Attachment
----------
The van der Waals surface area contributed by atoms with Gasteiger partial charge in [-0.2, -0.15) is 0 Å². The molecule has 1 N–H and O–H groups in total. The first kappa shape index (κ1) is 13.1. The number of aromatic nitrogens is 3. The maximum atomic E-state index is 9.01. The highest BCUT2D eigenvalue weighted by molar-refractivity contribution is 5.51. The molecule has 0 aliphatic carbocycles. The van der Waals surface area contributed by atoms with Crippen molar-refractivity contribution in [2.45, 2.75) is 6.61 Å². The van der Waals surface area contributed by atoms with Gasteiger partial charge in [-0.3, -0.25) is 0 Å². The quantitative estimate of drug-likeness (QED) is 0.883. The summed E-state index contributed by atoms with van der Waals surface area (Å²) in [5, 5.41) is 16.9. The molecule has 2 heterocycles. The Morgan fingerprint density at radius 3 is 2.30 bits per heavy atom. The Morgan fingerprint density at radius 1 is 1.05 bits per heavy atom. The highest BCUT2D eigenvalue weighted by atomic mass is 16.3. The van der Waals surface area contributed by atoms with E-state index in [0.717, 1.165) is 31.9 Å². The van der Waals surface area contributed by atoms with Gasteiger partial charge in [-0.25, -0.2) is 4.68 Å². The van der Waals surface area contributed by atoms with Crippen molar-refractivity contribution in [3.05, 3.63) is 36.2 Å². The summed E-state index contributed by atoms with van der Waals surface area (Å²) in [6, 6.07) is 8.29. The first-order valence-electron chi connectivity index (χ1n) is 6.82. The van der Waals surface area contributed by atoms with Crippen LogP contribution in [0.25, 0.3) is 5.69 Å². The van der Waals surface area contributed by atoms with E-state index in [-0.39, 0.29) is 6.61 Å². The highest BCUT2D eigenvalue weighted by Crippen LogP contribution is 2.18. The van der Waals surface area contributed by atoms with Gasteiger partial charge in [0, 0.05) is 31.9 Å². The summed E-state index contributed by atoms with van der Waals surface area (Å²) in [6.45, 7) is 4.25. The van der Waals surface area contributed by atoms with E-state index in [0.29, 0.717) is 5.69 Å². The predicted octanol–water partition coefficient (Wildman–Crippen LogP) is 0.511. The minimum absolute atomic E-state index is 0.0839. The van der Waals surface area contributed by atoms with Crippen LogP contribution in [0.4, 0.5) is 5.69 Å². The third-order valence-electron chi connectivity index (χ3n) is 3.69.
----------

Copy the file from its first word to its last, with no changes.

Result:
The van der Waals surface area contributed by atoms with Gasteiger partial charge in [-0.2, -0.15) is 0 Å². The molecule has 1 N–H and O–H groups in total. The first kappa shape index (κ1) is 13.1. The number of aromatic nitrogens is 3. The maximum atomic E-state index is 9.01. The highest BCUT2D eigenvalue weighted by molar-refractivity contribution is 5.51. The molecule has 0 aliphatic carbocycles. The van der Waals surface area contributed by atoms with Crippen molar-refractivity contribution in [2.45, 2.75) is 6.61 Å². The van der Waals surface area contributed by atoms with Gasteiger partial charge in [-0.3, -0.25) is 0 Å². The quantitative estimate of drug-likeness (QED) is 0.883. The summed E-state index contributed by atoms with van der Waals surface area (Å²) in [5, 5.41) is 16.9. The molecule has 2 heterocycles. The Morgan fingerprint density at radius 3 is 2.30 bits per heavy atom. The Morgan fingerprint density at radius 1 is 1.05 bits per heavy atom. The highest BCUT2D eigenvalue weighted by atomic mass is 16.3. The van der Waals surface area contributed by atoms with E-state index in [0.717, 1.165) is 31.9 Å². The van der Waals surface area contributed by atoms with Gasteiger partial charge in [-0.25, -0.2) is 4.68 Å². The van der Waals surface area contributed by atoms with Crippen molar-refractivity contribution in [3.05, 3.63) is 36.2 Å². The summed E-state index contributed by atoms with van der Waals surface area (Å²) in [6, 6.07) is 8.29. The first-order valence-electron chi connectivity index (χ1n) is 6.82. The van der Waals surface area contributed by atoms with Crippen LogP contribution in [0.25, 0.3) is 5.69 Å². The van der Waals surface area contributed by atoms with E-state index in [-0.39, 0.29) is 6.61 Å². The highest BCUT2D eigenvalue weighted by Crippen LogP contribution is 2.18. The van der Waals surface area contributed by atoms with Gasteiger partial charge in [0, 0.05) is 31.9 Å². The summed E-state index contributed by atoms with van der Waals surface area (Å²) in [6.45, 7) is 4.25. The van der Waals surface area contributed by atoms with E-state index in [0.29, 0.717) is 5.69 Å². The predicted octanol–water partition coefficient (Wildman–Crippen LogP) is 0.511. The minimum absolute atomic E-state index is 0.0839. The van der Waals surface area contributed by atoms with Crippen LogP contribution in [0.4, 0.5) is 5.69 Å². The third-order valence-electron chi connectivity index (χ3n) is 3.69.